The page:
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My regular reader may remember my anecdote about the Chinese artist in Nottingham Contemporary, filling a decommissioned American spyplane with stuffed bats. I had popped into the gallery only to be informed that they were shut while the new exhibition was installed. I could see someone crouched by the side of an enormous aeroplane in the big gallery space, taking small brown things out of a box. The receptionist told me, with a special little smirk, what was going on.

I have seen this smirk many times. It means ‘isn’t that extraordinary?’ and it is there because the expected reaction is ‘what on earth would anyone want to do that for?’ And quite right; the question does occur. To be honest, I find it a little offensive, because there is the implication that the smirker knows why the thing is happening and you don’t. It’s a proprietorial smirk, the smirk of someone who has special knowledge. ‘What on earth would anyone want to do that for?’ Well, there was a complex web of reasons for that piece, but the one thing that they will never say is that it’s pointless, empty, ritualised behaviour, and that once you have thought the image (in this case the plane, the bats) you really don’t need to experience it. It’s a surreal conjunction of images. Like a poem. You don’t need a film of a skylark to understand the Hopkins poem.

But the artist ‘has’ to do it, because otherwise, how are you going to have a private view, a catalogue printed, employ receptionists, explainers, curators or whatever you want to call them? How do you justify the Arts Council grant? The artist ‘has’ to do it because he or she is amazing, and he or she is incredible. These are the two key terms in art appreciation today. Antony Gormley is amazing and incredible. As is Banksy. As is Tracey Emin. As is anyone who is exhibiting in the nearest starchitect-designed art gallery to you.

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About The Artist

Welcome to our November issue. This month Hermen Pekel shares his strategies for creating depth and Lucy Willis explains how to achieve perspective, both working in watercolour, while Aine Divine demonstrates how she painted a watercolour portrait of our editor. James Hobbs urges you to share your sketchbook on social media this month using the #inktober tag and Robert E Wells explains how he uses his sketchbooks as a creative tool. Kathy Barker begins a new series on portraiture with a look at eyes, Paul Brown reveals how you can learn from your mistakes, Paul Riley demonstrates how to paint mountains in acrylic and Becky Thorley-Fox sketches and paints wildlife from life, in oil. And of course our regular contributors Geoff Hunt, Jenny Aitken, Paul Talbot-Greaves, Charles Williams and Soraya French share their knowledge of painting. There’s plenty to inspire you in your November copy of The Artist!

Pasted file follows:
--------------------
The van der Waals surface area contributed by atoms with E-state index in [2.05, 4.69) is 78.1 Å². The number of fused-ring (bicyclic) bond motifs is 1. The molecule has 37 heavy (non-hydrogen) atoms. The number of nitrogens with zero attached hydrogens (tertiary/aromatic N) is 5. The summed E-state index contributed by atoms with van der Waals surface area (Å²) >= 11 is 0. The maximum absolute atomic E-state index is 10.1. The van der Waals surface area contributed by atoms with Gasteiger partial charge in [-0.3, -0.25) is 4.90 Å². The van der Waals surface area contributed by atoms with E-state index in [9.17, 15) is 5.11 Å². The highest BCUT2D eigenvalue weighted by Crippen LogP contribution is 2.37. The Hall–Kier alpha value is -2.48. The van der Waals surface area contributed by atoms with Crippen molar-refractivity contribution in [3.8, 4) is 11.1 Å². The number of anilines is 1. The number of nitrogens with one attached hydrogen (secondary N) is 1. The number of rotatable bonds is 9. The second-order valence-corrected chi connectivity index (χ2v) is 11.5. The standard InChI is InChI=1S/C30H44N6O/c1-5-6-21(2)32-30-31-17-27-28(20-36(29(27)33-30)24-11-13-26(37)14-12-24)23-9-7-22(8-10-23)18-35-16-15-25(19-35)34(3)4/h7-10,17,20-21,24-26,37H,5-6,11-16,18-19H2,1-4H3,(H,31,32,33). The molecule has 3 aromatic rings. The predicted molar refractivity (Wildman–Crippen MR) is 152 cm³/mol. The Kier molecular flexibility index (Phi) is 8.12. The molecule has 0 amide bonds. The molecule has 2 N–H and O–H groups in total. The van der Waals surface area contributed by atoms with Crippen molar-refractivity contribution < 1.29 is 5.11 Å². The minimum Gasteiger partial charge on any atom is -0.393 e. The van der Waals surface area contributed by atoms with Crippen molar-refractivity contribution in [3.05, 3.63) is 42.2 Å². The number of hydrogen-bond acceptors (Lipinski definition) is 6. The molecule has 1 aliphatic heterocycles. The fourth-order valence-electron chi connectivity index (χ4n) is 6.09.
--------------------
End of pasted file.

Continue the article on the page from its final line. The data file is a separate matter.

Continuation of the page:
Other Articles in this Issue

The Artist
from the editor
An exclusive opportunity to paint the lavender fields, private gardens, rolling hills, mellow-stone hilltop villages and the charming water town of L’Isle sur la Sorgue in the beautiful Luberon region. Travel is by train from London to Avignon so you can take all the painting equipment you wish to
Successful watercolours have a sense of depth that carries the eye of the viewer into the painting. Herman Pekel shares his strategies for creating depth and distance in your watercolour paintings
Lucy Willis explains how to achieve perspective in your watercolour compositions in subjects including architecture, figures, shadows and aerial perspective
Avid sketcher James Hobbs urges you to participate in Inktober on social media. All you need to do is draw with ink and share the results, as he explains here
Jenny Aitken shares her strategies for capturing the scale and atmosphere of mountains
Kathy Barker begins a new four-part series on portraiture by taking an in-depth look at eyes, showing you how to capture expressions and emotions
Soraya French continues her new series on painting floral compositons in mixed media by demonstrating a colourful border of dahlias
Paul Talbot-Greaves shows you how to paint trees loosely and spontaneously in acrylic to achieve shape and movement
Becky Thorley-Fox shares the secrets of capturing wildlife from life, drawing and painting on the spot
Geoff Hunt heads off to Cambridge, where he tries out his new paintbox
Robert E Wells reveals how his sketchbooks are used as a creative tool for studio paintings
Aine Divine describes how she approached a watercolour portrait of our editor Sally Bulgin, with a step-by-step demonstration
Paul Brown shares his experience of analysing his own work in order to improve his chances of success
Paul Riley advises on the tools, materials and techniques for painting mountain scenes using acrylics
Ahead of an exhibition of Pure Watercolour Society members, Josephine Neil discusses the ongoing popularity of the medium, and its relevance in today’s world
Got an art question you need answered? Need help or
Capture the romantic Tuscan countryside with its rolling hills and medieval fortified hilltop villages, Benedictine monasteries nestling amongst elegant cypress trees and the fabulous Renaissance towns of Pienza and Siena
Enjoy receiving The Artist with 80 pages of ideas and
Kagan McLeod
Meet this month’s editor’s choice winner from our PaintersOnline gallery, who receives a £50 Jackson’s Art Supplies gift voucher
Reflections and refraction add visual interest to our paintings and can be found in many types of subject matter. Peter Burgess explains how to make the most of these natural phenomena in your work
Amazing, incredible…